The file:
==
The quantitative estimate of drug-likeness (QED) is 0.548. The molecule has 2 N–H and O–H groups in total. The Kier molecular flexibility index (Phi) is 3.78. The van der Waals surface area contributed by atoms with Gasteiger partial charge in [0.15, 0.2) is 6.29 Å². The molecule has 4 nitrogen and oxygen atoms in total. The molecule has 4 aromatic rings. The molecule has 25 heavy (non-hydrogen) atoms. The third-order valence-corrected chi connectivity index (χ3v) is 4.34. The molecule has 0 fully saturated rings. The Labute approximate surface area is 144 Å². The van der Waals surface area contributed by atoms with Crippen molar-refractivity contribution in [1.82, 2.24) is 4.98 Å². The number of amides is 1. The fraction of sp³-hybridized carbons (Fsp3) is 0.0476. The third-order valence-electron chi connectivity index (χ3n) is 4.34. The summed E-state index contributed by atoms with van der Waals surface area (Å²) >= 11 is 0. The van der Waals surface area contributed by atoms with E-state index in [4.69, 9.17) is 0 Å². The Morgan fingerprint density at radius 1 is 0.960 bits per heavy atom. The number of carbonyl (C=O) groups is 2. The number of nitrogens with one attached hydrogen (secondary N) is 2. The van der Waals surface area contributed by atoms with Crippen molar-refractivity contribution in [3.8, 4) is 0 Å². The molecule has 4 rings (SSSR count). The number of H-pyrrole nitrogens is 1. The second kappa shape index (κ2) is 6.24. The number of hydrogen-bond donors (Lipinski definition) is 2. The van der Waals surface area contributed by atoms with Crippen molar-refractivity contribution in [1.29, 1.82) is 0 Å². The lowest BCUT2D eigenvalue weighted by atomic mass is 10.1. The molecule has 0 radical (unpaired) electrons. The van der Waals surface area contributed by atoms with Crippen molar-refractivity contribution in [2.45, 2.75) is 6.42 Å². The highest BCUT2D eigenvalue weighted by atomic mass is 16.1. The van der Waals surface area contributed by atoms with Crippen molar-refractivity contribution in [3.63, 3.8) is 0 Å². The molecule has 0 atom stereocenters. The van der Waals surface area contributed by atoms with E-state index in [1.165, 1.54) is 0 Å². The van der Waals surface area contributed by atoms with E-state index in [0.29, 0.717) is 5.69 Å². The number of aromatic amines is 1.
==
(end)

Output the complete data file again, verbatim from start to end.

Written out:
The quantitative estimate of drug-likeness (QED) is 0.548. The molecule has 2 N–H and O–H groups in total. The Kier molecular flexibility index (Phi) is 3.78. The van der Waals surface area contributed by atoms with Gasteiger partial charge in [0.15, 0.2) is 6.29 Å². The molecule has 4 nitrogen and oxygen atoms in total. The molecule has 4 aromatic rings. The molecule has 25 heavy (non-hydrogen) atoms. The third-order valence-corrected chi connectivity index (χ3v) is 4.34. The molecule has 0 fully saturated rings. The Labute approximate surface area is 144 Å². The van der Waals surface area contributed by atoms with Crippen molar-refractivity contribution in [1.82, 2.24) is 4.98 Å². The number of amides is 1. The fraction of sp³-hybridized carbons (Fsp3) is 0.0476. The third-order valence-electron chi connectivity index (χ3n) is 4.34. The summed E-state index contributed by atoms with van der Waals surface area (Å²) >= 11 is 0. The van der Waals surface area contributed by atoms with E-state index in [4.69, 9.17) is 0 Å². The Morgan fingerprint density at radius 1 is 0.960 bits per heavy atom. The number of carbonyl (C=O) groups is 2. The number of nitrogens with one attached hydrogen (secondary N) is 2. The van der Waals surface area contributed by atoms with Crippen molar-refractivity contribution in [3.8, 4) is 0 Å². The molecule has 4 rings (SSSR count). The number of H-pyrrole nitrogens is 1. The second kappa shape index (κ2) is 6.24. The number of hydrogen-bond donors (Lipinski definition) is 2. The van der Waals surface area contributed by atoms with Crippen molar-refractivity contribution in [1.29, 1.82) is 0 Å². The lowest BCUT2D eigenvalue weighted by atomic mass is 10.1. The molecule has 0 radical (unpaired) electrons. The van der Waals surface area contributed by atoms with Crippen molar-refractivity contribution in [2.45, 2.75) is 6.42 Å². The highest BCUT2D eigenvalue weighted by atomic mass is 16.1. The van der Waals surface area contributed by atoms with Crippen molar-refractivity contribution in [3.63, 3.8) is 0 Å². The molecule has 0 atom stereocenters. The van der Waals surface area contributed by atoms with E-state index in [1.165, 1.54) is 0 Å². The van der Waals surface area contributed by atoms with E-state index in [0.29, 0.717) is 5.69 Å². The number of aromatic amines is 1.